Edit: I took off some of the liquid after an hour when I made this to make some soup and therefore it took less time to cook. I could see that the split peas where going to be mushy enough without the full two hours. I was able to go on instinct, I guess from years of watching it being made as a child.

It is superb when it's freshly cooked, hot from the pan smeared on top of really fresh bread with butter on. It's also really good on a plate, alongside a few slices of the ham it was cooked with and some hot potatoes. Best of all eaten cold in a sandwich with slices of the ham.

It also makes really good soup if you take a couple of cups of the cooked pease pudding and add 2 pints of good stock, one chopped onion, some chopped root vegetables and potatoes, a few bits of the ham, finely chopped. Bring to the boil and then simmer for 15-20 minutes and you have one very tasty soup.


Lemon Drizzle Cupcakes (This made 24 mini cupcakes and 12 normal size cupcakes).
200g / 7oz self raising flour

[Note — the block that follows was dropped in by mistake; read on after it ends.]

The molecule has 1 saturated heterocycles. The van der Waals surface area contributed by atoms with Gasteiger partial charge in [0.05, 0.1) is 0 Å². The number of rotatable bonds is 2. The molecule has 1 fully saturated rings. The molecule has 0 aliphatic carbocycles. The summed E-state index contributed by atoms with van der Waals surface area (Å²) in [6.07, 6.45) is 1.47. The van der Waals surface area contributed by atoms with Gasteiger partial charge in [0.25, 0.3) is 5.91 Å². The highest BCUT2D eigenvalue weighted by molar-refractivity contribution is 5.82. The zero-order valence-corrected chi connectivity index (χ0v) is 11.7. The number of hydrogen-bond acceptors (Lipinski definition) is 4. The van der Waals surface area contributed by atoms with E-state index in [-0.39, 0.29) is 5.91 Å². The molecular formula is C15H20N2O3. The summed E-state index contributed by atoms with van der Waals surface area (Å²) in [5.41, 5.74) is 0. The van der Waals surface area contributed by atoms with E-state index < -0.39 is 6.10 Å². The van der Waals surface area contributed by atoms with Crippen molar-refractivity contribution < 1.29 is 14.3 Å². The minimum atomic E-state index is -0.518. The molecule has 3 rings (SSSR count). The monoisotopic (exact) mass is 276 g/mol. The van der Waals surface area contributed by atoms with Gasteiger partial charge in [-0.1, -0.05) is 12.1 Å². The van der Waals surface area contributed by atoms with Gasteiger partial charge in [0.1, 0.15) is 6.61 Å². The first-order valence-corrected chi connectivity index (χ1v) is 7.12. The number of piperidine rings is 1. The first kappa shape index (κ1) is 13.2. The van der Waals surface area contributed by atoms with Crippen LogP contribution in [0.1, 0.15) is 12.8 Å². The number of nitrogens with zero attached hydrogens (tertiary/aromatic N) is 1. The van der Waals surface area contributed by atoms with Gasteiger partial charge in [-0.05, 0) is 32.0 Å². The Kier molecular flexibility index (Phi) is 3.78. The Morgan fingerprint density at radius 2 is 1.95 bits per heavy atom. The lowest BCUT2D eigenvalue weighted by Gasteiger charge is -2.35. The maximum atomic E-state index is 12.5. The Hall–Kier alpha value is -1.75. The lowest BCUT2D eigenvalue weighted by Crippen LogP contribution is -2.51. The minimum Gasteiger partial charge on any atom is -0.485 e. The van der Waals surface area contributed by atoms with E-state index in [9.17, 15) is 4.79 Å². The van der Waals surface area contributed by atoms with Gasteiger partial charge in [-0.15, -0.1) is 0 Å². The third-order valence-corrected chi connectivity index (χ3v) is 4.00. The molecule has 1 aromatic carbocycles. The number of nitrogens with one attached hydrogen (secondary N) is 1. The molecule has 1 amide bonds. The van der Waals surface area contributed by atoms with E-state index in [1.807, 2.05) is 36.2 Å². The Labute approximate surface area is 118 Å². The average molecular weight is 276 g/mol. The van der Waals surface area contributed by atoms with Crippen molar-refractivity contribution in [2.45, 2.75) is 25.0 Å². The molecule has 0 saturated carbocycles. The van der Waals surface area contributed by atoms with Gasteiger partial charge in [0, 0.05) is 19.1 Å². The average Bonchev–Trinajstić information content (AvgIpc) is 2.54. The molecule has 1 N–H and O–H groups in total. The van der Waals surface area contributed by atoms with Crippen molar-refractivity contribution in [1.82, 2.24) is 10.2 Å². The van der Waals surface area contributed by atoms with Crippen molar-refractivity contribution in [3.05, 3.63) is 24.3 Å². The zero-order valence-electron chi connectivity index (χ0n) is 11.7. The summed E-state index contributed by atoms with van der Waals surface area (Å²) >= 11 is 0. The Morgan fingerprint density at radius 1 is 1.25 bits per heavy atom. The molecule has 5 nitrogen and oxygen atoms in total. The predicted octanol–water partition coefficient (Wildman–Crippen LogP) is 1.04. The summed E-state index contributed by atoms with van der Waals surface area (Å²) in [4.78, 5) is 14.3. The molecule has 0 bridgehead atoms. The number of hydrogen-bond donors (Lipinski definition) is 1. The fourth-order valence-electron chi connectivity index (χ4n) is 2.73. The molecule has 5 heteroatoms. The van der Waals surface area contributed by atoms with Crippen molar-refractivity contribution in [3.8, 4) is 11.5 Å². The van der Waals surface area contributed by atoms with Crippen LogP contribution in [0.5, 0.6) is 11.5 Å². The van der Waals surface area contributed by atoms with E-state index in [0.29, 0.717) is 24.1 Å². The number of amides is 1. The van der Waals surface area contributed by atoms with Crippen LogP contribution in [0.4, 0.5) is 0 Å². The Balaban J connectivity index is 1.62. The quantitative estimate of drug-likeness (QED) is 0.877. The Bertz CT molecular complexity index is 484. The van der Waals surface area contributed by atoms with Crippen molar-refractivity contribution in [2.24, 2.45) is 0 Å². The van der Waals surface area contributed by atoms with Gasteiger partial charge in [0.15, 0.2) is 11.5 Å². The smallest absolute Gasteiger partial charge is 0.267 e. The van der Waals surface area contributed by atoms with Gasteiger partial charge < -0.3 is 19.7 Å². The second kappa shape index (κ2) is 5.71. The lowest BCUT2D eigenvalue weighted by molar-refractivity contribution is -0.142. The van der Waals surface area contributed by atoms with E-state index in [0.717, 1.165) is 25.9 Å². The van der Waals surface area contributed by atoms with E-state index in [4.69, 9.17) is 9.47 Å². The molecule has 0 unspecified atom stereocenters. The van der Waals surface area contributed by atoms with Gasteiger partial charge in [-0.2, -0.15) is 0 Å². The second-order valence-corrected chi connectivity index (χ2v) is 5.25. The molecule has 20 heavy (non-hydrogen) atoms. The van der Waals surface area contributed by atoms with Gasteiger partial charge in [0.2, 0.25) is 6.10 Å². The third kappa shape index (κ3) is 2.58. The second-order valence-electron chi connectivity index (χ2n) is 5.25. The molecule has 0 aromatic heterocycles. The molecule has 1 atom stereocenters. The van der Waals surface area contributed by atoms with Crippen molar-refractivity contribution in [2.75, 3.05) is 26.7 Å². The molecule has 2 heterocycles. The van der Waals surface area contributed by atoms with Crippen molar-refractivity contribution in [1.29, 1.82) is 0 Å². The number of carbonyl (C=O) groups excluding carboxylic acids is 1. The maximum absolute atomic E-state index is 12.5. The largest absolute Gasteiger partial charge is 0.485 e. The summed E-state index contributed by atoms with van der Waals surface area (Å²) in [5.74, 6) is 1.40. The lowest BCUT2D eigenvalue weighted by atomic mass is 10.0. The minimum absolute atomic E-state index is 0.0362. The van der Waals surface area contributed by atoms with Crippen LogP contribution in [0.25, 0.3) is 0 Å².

175g / 6oz unsalted butter (room temp)
175g / 6oz sugar
3 eggs medium size (room temp)
Zest (finely grated peel) and juice of one lemon
A few tablespoons of milk may be needed to loosen the mixture.

Cream the sugar and butter together, add the eggs and mix well. Fold in the flour (sieved) then add the juice and rind of one lemon. If the mixture is too thick add a little milk at a time to loosen it. Spoon into cupcake holders and bake in a preheated oven (175C/gas mark 3 ) for approximately 12-15 minutes. Take them out of the oven and let them rest for 5 minutes, then drizzle with the icing and allow to cool.

For the lemon icing. 1 and a half cups of icing sugar, zest and juice of one lemon. You may need more lemon juice or use a few drops of warm water. This made far too much icing but it was so delicious we allowed ourselves to spoon more on each time we ate them!!

Ginger Flapjacks
1lb / 450g rolled oats
101/2 oz / 300g butter
3oz / 75g soft brown sugar
2oz / 50g golden syrup
Half a jar of ginger conserve